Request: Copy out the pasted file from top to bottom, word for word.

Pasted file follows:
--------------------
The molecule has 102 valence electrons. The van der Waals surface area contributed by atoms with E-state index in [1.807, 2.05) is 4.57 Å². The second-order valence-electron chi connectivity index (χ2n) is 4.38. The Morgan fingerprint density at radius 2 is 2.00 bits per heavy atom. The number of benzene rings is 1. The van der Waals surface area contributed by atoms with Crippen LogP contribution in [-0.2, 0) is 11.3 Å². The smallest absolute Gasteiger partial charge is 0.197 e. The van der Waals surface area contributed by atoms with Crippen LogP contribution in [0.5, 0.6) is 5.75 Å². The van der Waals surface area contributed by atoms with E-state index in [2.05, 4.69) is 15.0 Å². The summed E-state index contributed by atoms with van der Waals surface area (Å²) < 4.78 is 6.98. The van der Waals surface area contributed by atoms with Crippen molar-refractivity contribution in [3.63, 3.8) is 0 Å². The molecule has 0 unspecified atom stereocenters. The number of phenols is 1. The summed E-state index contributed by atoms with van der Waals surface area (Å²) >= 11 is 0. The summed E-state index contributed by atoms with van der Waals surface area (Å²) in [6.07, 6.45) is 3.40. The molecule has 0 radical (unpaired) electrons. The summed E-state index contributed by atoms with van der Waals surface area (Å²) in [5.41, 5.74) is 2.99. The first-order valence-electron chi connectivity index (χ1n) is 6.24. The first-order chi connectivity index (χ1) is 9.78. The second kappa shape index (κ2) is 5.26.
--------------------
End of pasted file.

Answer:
The molecule has 102 valence electrons. The van der Waals surface area contributed by atoms with E-state index in [1.807, 2.05) is 4.57 Å². The second-order valence-electron chi connectivity index (χ2n) is 4.38. The Morgan fingerprint density at radius 2 is 2.00 bits per heavy atom. The number of benzene rings is 1. The van der Waals surface area contributed by atoms with Crippen LogP contribution in [-0.2, 0) is 11.3 Å². The smallest absolute Gasteiger partial charge is 0.197 e. The van der Waals surface area contributed by atoms with Crippen LogP contribution in [0.5, 0.6) is 5.75 Å². The van der Waals surface area contributed by atoms with E-state index in [2.05, 4.69) is 15.0 Å². The summed E-state index contributed by atoms with van der Waals surface area (Å²) < 4.78 is 6.98. The van der Waals surface area contributed by atoms with Crippen molar-refractivity contribution in [3.63, 3.8) is 0 Å². The molecule has 0 unspecified atom stereocenters. The number of phenols is 1. The summed E-state index contributed by atoms with van der Waals surface area (Å²) >= 11 is 0. The summed E-state index contributed by atoms with van der Waals surface area (Å²) in [6.07, 6.45) is 3.40. The molecule has 0 radical (unpaired) electrons. The summed E-state index contributed by atoms with van der Waals surface area (Å²) in [5.41, 5.74) is 2.99. The first-order valence-electron chi connectivity index (χ1n) is 6.24. The first-order chi connectivity index (χ1) is 9.78. The second kappa shape index (κ2) is 5.26.